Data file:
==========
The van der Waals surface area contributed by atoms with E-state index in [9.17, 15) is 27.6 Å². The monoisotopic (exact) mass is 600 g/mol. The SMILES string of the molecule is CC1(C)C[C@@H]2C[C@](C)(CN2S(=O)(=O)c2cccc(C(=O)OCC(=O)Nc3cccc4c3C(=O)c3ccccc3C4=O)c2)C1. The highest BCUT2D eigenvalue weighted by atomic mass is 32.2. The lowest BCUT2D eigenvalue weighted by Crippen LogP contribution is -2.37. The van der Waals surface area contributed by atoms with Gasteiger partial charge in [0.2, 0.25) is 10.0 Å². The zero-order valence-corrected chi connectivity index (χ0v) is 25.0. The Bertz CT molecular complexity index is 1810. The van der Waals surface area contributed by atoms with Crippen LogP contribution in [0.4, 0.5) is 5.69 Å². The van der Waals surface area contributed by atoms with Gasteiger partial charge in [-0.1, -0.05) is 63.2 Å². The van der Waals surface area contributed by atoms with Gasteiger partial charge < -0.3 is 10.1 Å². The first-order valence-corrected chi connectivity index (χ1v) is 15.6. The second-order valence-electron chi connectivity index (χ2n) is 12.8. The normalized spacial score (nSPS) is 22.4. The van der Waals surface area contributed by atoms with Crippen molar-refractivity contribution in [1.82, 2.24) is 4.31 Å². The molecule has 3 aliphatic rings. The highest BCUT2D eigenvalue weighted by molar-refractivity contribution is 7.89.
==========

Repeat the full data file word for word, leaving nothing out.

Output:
The van der Waals surface area contributed by atoms with E-state index in [9.17, 15) is 27.6 Å². The monoisotopic (exact) mass is 600 g/mol. The SMILES string of the molecule is CC1(C)C[C@@H]2C[C@](C)(CN2S(=O)(=O)c2cccc(C(=O)OCC(=O)Nc3cccc4c3C(=O)c3ccccc3C4=O)c2)C1. The highest BCUT2D eigenvalue weighted by atomic mass is 32.2. The lowest BCUT2D eigenvalue weighted by Crippen LogP contribution is -2.37. The van der Waals surface area contributed by atoms with Gasteiger partial charge in [0.2, 0.25) is 10.0 Å². The zero-order valence-corrected chi connectivity index (χ0v) is 25.0. The Bertz CT molecular complexity index is 1810. The van der Waals surface area contributed by atoms with Crippen LogP contribution in [0.4, 0.5) is 5.69 Å². The van der Waals surface area contributed by atoms with Gasteiger partial charge in [-0.1, -0.05) is 63.2 Å². The van der Waals surface area contributed by atoms with Gasteiger partial charge < -0.3 is 10.1 Å². The first-order valence-corrected chi connectivity index (χ1v) is 15.6. The second-order valence-electron chi connectivity index (χ2n) is 12.8. The normalized spacial score (nSPS) is 22.4. The van der Waals surface area contributed by atoms with Crippen molar-refractivity contribution in [1.82, 2.24) is 4.31 Å². The molecule has 3 aliphatic rings. The highest BCUT2D eigenvalue weighted by molar-refractivity contribution is 7.89.